The pain experience of elderly hospice patients with cancer
Purpose/objectives. A grounded theory design was used to identify, describe, and generate a theoretical analysis of the pain experience of elderly hospice patients with cancer. Sample. Eleven participants over the age of 65, receiving services from a for-profit hospice were interviewed in their homes. Methods. Broad unstructured face to face audio-taped interviews were transcribed verbatim and analyzed using constant-comparative method of analysis. Findings. Pain was described as a hierarchy of chronic, acute, and psychological pain with psychological pain as the worst. Suffering was the basic social problem of pain. Participants dealt with suffering by the basic social process of enduring. Enduring had two sub-processes, maintaining hope and adjusting. Trusting in a higher being and finding meaning were mechanisms of maintaining hope. Mechanisms of adjusting were dealing with uncertainty, accepting, and minimizing pain. Implications for nursing practice. Nurses need to recognize and value the hard work of enduring to deal with suffering. Assisting elderly hospice patients with cancer to address the sub-processes of enduring and their mechanisms can foster enduring.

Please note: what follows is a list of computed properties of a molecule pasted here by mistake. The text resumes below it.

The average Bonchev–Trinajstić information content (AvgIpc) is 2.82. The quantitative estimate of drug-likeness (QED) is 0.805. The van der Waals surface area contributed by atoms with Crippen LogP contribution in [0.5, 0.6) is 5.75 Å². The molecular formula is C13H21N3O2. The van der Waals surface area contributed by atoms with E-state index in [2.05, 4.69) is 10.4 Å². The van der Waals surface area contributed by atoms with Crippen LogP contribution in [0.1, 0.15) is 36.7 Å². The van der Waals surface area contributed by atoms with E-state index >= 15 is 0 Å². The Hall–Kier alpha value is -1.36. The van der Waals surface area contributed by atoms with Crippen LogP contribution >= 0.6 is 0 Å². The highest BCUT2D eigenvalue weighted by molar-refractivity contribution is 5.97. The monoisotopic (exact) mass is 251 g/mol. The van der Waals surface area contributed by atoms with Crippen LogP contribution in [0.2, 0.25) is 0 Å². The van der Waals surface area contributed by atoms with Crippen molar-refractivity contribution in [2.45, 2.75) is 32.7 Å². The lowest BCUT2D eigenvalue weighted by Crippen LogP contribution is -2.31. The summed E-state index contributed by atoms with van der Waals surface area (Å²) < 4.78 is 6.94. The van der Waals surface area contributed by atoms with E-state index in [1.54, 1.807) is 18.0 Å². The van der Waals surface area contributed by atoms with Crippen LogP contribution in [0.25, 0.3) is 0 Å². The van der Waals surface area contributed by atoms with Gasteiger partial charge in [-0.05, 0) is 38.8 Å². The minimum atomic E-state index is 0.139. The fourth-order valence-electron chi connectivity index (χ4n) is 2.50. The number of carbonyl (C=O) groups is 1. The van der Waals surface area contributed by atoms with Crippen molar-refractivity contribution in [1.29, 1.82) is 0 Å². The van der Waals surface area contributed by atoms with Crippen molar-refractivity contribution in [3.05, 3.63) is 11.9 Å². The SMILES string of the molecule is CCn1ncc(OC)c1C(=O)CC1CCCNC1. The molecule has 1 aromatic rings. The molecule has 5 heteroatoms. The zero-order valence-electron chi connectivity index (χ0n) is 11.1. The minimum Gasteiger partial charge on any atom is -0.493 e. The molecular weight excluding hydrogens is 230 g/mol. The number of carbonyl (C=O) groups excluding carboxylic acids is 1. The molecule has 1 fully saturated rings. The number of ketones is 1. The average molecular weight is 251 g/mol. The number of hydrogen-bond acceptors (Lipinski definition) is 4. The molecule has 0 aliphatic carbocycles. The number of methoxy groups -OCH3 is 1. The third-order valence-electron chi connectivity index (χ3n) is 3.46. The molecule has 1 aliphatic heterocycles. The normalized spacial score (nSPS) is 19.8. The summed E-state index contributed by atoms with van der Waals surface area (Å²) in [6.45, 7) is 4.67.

Duggleby, Wendy Diane, "The pain experience of elderly hospice patients with cancer" (1999). Texas Medical Center Dissertations (via ProQuest). AAI9940682.